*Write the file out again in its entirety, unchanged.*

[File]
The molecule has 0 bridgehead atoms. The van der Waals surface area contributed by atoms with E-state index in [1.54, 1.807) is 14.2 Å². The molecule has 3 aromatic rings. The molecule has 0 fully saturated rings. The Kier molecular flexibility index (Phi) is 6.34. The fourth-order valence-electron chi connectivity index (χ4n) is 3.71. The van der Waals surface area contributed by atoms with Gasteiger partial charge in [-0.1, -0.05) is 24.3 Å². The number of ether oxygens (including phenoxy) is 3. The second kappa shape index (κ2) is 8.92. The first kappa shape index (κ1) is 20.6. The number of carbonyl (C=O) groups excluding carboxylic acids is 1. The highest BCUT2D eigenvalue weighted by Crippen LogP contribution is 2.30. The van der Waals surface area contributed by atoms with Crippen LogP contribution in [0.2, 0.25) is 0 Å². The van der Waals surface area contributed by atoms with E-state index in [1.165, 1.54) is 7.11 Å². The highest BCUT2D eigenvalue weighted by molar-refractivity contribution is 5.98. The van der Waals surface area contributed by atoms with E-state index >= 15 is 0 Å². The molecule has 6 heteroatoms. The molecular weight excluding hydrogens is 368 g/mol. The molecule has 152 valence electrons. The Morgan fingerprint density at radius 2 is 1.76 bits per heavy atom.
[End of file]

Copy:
The molecule has 0 bridgehead atoms. The van der Waals surface area contributed by atoms with E-state index in [1.54, 1.807) is 14.2 Å². The molecule has 3 aromatic rings. The molecule has 0 fully saturated rings. The Kier molecular flexibility index (Phi) is 6.34. The fourth-order valence-electron chi connectivity index (χ4n) is 3.71. The van der Waals surface area contributed by atoms with Gasteiger partial charge in [-0.1, -0.05) is 24.3 Å². The number of ether oxygens (including phenoxy) is 3. The second kappa shape index (κ2) is 8.92. The first kappa shape index (κ1) is 20.6. The number of carbonyl (C=O) groups excluding carboxylic acids is 1. The highest BCUT2D eigenvalue weighted by Crippen LogP contribution is 2.30. The van der Waals surface area contributed by atoms with Crippen LogP contribution in [0.2, 0.25) is 0 Å². The van der Waals surface area contributed by atoms with E-state index in [1.165, 1.54) is 7.11 Å². The highest BCUT2D eigenvalue weighted by molar-refractivity contribution is 5.98. The van der Waals surface area contributed by atoms with E-state index >= 15 is 0 Å². The molecule has 6 heteroatoms. The molecular weight excluding hydrogens is 368 g/mol. The molecule has 152 valence electrons. The Morgan fingerprint density at radius 2 is 1.76 bits per heavy atom.